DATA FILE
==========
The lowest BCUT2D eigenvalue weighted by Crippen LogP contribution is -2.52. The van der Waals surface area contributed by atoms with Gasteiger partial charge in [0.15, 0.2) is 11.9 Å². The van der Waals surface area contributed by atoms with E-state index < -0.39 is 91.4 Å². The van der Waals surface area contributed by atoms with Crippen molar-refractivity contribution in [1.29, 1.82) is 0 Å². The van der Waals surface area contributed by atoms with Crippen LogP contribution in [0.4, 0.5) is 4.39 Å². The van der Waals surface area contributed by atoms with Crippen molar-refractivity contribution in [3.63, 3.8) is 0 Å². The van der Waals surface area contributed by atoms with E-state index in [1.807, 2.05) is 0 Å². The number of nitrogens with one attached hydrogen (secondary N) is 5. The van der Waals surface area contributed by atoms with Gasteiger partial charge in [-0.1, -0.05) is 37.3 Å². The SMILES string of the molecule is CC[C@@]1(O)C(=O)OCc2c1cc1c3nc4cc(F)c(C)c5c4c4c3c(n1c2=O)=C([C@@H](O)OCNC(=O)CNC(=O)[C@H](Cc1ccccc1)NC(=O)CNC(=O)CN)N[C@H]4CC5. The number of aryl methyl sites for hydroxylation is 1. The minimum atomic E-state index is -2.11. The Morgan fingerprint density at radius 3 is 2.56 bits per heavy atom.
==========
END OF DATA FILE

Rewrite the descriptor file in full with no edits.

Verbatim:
The lowest BCUT2D eigenvalue weighted by Crippen LogP contribution is -2.52. The van der Waals surface area contributed by atoms with Gasteiger partial charge in [0.15, 0.2) is 11.9 Å². The van der Waals surface area contributed by atoms with E-state index < -0.39 is 91.4 Å². The van der Waals surface area contributed by atoms with Crippen molar-refractivity contribution in [1.29, 1.82) is 0 Å². The van der Waals surface area contributed by atoms with Crippen LogP contribution in [0.4, 0.5) is 4.39 Å². The van der Waals surface area contributed by atoms with Crippen molar-refractivity contribution in [3.63, 3.8) is 0 Å². The van der Waals surface area contributed by atoms with E-state index in [1.807, 2.05) is 0 Å². The number of nitrogens with one attached hydrogen (secondary N) is 5. The van der Waals surface area contributed by atoms with Gasteiger partial charge in [-0.1, -0.05) is 37.3 Å². The SMILES string of the molecule is CC[C@@]1(O)C(=O)OCc2c1cc1c3nc4cc(F)c(C)c5c4c4c3c(n1c2=O)=C([C@@H](O)OCNC(=O)CNC(=O)[C@H](Cc1ccccc1)NC(=O)CNC(=O)CN)N[C@H]4CC5. The number of aryl methyl sites for hydroxylation is 1. The minimum atomic E-state index is -2.11. The Morgan fingerprint density at radius 3 is 2.56 bits per heavy atom.